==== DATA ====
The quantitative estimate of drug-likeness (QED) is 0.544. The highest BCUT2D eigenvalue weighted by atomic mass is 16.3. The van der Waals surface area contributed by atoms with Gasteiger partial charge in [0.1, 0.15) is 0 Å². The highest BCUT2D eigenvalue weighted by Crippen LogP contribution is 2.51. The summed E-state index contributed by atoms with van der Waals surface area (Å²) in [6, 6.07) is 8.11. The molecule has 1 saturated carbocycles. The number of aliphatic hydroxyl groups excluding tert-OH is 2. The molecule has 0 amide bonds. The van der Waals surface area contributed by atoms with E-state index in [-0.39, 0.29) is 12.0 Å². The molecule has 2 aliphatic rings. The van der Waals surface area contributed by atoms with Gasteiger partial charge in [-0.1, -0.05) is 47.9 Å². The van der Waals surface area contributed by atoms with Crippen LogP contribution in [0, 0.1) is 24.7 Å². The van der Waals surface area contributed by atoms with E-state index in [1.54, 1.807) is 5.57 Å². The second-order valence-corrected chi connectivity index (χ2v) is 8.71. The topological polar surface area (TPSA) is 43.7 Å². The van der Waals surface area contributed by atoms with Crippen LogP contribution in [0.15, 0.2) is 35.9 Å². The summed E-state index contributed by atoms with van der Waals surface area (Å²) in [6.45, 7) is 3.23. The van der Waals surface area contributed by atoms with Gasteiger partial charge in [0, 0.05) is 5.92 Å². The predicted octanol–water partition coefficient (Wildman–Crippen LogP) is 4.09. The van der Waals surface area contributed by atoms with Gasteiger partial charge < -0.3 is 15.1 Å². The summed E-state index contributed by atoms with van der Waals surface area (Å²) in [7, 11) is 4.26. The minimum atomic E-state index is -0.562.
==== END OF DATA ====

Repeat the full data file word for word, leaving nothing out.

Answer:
The quantitative estimate of drug-likeness (QED) is 0.544. The highest BCUT2D eigenvalue weighted by atomic mass is 16.3. The van der Waals surface area contributed by atoms with Gasteiger partial charge in [0.1, 0.15) is 0 Å². The highest BCUT2D eigenvalue weighted by Crippen LogP contribution is 2.51. The summed E-state index contributed by atoms with van der Waals surface area (Å²) in [6, 6.07) is 8.11. The molecule has 1 saturated carbocycles. The number of aliphatic hydroxyl groups excluding tert-OH is 2. The molecule has 0 amide bonds. The van der Waals surface area contributed by atoms with E-state index in [-0.39, 0.29) is 12.0 Å². The molecule has 2 aliphatic rings. The van der Waals surface area contributed by atoms with Gasteiger partial charge in [-0.1, -0.05) is 47.9 Å². The van der Waals surface area contributed by atoms with Crippen LogP contribution in [0, 0.1) is 24.7 Å². The van der Waals surface area contributed by atoms with E-state index in [1.54, 1.807) is 5.57 Å². The second-order valence-corrected chi connectivity index (χ2v) is 8.71. The topological polar surface area (TPSA) is 43.7 Å². The van der Waals surface area contributed by atoms with Crippen LogP contribution in [0.15, 0.2) is 35.9 Å². The summed E-state index contributed by atoms with van der Waals surface area (Å²) in [6.45, 7) is 3.23. The van der Waals surface area contributed by atoms with Gasteiger partial charge in [0, 0.05) is 5.92 Å². The predicted octanol–water partition coefficient (Wildman–Crippen LogP) is 4.09. The van der Waals surface area contributed by atoms with Gasteiger partial charge < -0.3 is 15.1 Å². The summed E-state index contributed by atoms with van der Waals surface area (Å²) in [7, 11) is 4.26. The minimum atomic E-state index is -0.562.